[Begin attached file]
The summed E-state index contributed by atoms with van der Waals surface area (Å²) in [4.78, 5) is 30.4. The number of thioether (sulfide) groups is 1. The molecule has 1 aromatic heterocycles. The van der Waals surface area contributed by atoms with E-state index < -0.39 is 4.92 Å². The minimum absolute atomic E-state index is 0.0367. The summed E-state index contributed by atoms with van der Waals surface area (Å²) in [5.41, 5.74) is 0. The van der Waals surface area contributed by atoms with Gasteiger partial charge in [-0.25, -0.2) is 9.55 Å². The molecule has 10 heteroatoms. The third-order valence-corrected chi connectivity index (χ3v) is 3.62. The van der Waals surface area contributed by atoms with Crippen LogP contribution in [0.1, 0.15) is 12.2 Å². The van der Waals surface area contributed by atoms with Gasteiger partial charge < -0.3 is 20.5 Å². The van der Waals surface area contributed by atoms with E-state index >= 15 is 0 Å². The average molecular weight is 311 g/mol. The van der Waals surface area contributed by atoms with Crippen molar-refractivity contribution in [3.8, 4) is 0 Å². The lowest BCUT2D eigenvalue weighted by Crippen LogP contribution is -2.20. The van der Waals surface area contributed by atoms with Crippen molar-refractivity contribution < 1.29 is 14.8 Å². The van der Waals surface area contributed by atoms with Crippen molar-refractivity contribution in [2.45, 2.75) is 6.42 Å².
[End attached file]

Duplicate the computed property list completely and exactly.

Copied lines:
The summed E-state index contributed by atoms with van der Waals surface area (Å²) in [4.78, 5) is 30.4. The number of thioether (sulfide) groups is 1. The molecule has 1 aromatic heterocycles. The van der Waals surface area contributed by atoms with E-state index < -0.39 is 4.92 Å². The minimum absolute atomic E-state index is 0.0367. The summed E-state index contributed by atoms with van der Waals surface area (Å²) in [5.41, 5.74) is 0. The van der Waals surface area contributed by atoms with Gasteiger partial charge in [-0.25, -0.2) is 9.55 Å². The molecule has 10 heteroatoms. The third-order valence-corrected chi connectivity index (χ3v) is 3.62. The van der Waals surface area contributed by atoms with Crippen LogP contribution in [0.1, 0.15) is 12.2 Å². The van der Waals surface area contributed by atoms with Gasteiger partial charge < -0.3 is 20.5 Å². The van der Waals surface area contributed by atoms with E-state index >= 15 is 0 Å². The average molecular weight is 311 g/mol. The van der Waals surface area contributed by atoms with Crippen molar-refractivity contribution in [3.8, 4) is 0 Å². The lowest BCUT2D eigenvalue weighted by Crippen LogP contribution is -2.20. The van der Waals surface area contributed by atoms with Crippen molar-refractivity contribution < 1.29 is 14.8 Å². The van der Waals surface area contributed by atoms with Crippen molar-refractivity contribution in [2.45, 2.75) is 6.42 Å².